Cassandra died two years later in 1845 and Jane Austen’s legacy to her sister was dispersed among immediate family members. This amounted to what we now group together as her Minor Works primarily comprising: the 3 volumes of Juvenilia, the fragment of The Watsons, the novella Lady Susan, the cancelled chapters of Persuasion and the unfinished Sanditon. The last two items were passed to Anna Lefroy (1793- 1872), Jane and Cassandra’s niece and daughter of their eldest brother James. As young child Anna had lived with her aunts after her mother’s death in 1795 until her father remarried. She remained a favorite relation of both Jane and Cassandra. In 1814 Anna married neighbor Benjamin Lefroy, one of the sons of Jane’s dear friend Mrs. Anne Lefroy of Ashe, (Tom Lefroy’s aunt).

In 1871, the fragment was first made known to the public in her nephew James Edward Austen-Leigh’s biography of his aunt Jane Austen: A Memoir. Described only as the ‘Last Work’ it included experts of the text and a bit of family lore about the manuscript.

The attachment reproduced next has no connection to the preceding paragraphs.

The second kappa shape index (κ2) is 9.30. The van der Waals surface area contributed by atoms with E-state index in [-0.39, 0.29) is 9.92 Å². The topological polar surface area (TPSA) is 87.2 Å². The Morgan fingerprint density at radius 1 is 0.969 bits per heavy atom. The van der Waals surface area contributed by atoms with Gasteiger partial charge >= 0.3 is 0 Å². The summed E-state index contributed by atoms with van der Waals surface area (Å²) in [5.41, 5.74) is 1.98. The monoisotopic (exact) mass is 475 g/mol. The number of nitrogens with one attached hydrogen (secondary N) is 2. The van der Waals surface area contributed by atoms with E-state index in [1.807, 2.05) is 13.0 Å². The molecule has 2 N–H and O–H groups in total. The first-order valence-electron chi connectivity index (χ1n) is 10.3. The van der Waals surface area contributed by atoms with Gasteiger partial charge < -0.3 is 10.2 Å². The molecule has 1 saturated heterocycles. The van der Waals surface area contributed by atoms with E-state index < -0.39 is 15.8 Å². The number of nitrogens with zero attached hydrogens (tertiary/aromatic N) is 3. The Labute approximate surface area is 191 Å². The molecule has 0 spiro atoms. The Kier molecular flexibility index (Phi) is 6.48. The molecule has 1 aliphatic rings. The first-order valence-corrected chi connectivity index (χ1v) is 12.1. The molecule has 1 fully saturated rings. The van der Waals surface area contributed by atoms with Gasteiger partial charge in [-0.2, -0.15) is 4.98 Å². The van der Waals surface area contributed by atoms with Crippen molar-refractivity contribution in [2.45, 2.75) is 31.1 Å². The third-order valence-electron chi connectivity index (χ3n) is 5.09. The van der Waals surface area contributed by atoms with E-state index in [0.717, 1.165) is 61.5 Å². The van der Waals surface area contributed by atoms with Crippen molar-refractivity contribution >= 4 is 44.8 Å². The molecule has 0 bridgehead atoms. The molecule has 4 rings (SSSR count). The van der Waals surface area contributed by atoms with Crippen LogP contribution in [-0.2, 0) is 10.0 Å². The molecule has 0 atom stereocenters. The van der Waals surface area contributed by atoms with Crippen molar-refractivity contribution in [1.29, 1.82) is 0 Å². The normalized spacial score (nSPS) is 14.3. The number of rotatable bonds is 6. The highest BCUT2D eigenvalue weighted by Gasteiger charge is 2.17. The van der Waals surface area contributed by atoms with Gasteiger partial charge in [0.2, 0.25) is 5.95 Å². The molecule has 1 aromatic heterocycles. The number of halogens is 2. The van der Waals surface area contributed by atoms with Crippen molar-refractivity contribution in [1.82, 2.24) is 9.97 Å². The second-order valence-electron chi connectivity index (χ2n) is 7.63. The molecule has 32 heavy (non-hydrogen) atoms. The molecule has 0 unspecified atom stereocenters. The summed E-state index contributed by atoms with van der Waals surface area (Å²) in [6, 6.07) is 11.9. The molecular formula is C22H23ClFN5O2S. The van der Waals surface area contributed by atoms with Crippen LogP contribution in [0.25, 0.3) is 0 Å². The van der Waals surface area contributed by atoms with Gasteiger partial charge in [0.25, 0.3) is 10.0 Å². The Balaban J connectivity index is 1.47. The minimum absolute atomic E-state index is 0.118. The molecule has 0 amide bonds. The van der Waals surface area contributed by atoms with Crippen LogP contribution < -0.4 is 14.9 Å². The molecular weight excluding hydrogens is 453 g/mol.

‘The chief part of this manuscript is written in her usual firm and neat hand, but some of the latter pages seem to have been first traced in pencil, probably when she was too weak to sit long at her desk, and written over in ink afterwards. The quality produced does not indicate any decline of power or industry, for in those seven weeks twelve chapters had been completed. It is more difficult to judge of the quality of a work so little advanced. It had received no name; there was scarcely any indication what the course of the story was to be, nor was any heroine yet perceptible, who, like Fanny Price, or Anne Elliot, might draw round her the sympathies of the readers. Such an unfinished fragment cannot be presented to the public.’ James Edward Austen-Leigh 3